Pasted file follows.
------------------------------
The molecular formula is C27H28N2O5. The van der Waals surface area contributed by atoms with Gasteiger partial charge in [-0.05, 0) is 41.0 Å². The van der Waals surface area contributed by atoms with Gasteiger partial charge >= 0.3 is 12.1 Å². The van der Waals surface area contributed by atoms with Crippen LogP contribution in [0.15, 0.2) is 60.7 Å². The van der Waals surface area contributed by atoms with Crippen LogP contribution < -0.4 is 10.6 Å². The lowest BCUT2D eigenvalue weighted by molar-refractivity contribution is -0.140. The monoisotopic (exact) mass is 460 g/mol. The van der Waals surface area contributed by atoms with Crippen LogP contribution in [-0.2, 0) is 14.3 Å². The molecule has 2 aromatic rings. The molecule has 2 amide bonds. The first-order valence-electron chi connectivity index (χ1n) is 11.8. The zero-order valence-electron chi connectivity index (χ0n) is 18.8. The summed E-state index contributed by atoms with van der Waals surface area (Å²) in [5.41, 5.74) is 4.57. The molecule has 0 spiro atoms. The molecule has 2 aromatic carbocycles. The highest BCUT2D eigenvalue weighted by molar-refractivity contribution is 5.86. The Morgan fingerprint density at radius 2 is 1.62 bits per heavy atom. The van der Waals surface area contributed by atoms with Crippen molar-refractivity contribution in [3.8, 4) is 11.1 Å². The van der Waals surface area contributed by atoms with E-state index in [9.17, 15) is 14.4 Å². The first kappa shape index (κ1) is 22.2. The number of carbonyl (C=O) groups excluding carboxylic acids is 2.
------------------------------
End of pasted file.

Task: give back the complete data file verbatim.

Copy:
The molecular formula is C27H28N2O5. The van der Waals surface area contributed by atoms with Gasteiger partial charge in [-0.05, 0) is 41.0 Å². The van der Waals surface area contributed by atoms with Gasteiger partial charge >= 0.3 is 12.1 Å². The van der Waals surface area contributed by atoms with Crippen LogP contribution in [0.15, 0.2) is 60.7 Å². The van der Waals surface area contributed by atoms with Crippen LogP contribution < -0.4 is 10.6 Å². The lowest BCUT2D eigenvalue weighted by molar-refractivity contribution is -0.140. The monoisotopic (exact) mass is 460 g/mol. The van der Waals surface area contributed by atoms with Crippen LogP contribution in [-0.2, 0) is 14.3 Å². The molecule has 2 aromatic rings. The molecule has 2 amide bonds. The first-order valence-electron chi connectivity index (χ1n) is 11.8. The zero-order valence-electron chi connectivity index (χ0n) is 18.8. The summed E-state index contributed by atoms with van der Waals surface area (Å²) in [5.41, 5.74) is 4.57. The molecule has 0 spiro atoms. The molecule has 2 aromatic carbocycles. The highest BCUT2D eigenvalue weighted by molar-refractivity contribution is 5.86. The Morgan fingerprint density at radius 2 is 1.62 bits per heavy atom. The van der Waals surface area contributed by atoms with Crippen molar-refractivity contribution in [3.8, 4) is 11.1 Å². The van der Waals surface area contributed by atoms with E-state index in [9.17, 15) is 14.4 Å². The first kappa shape index (κ1) is 22.2. The number of carbonyl (C=O) groups excluding carboxylic acids is 2.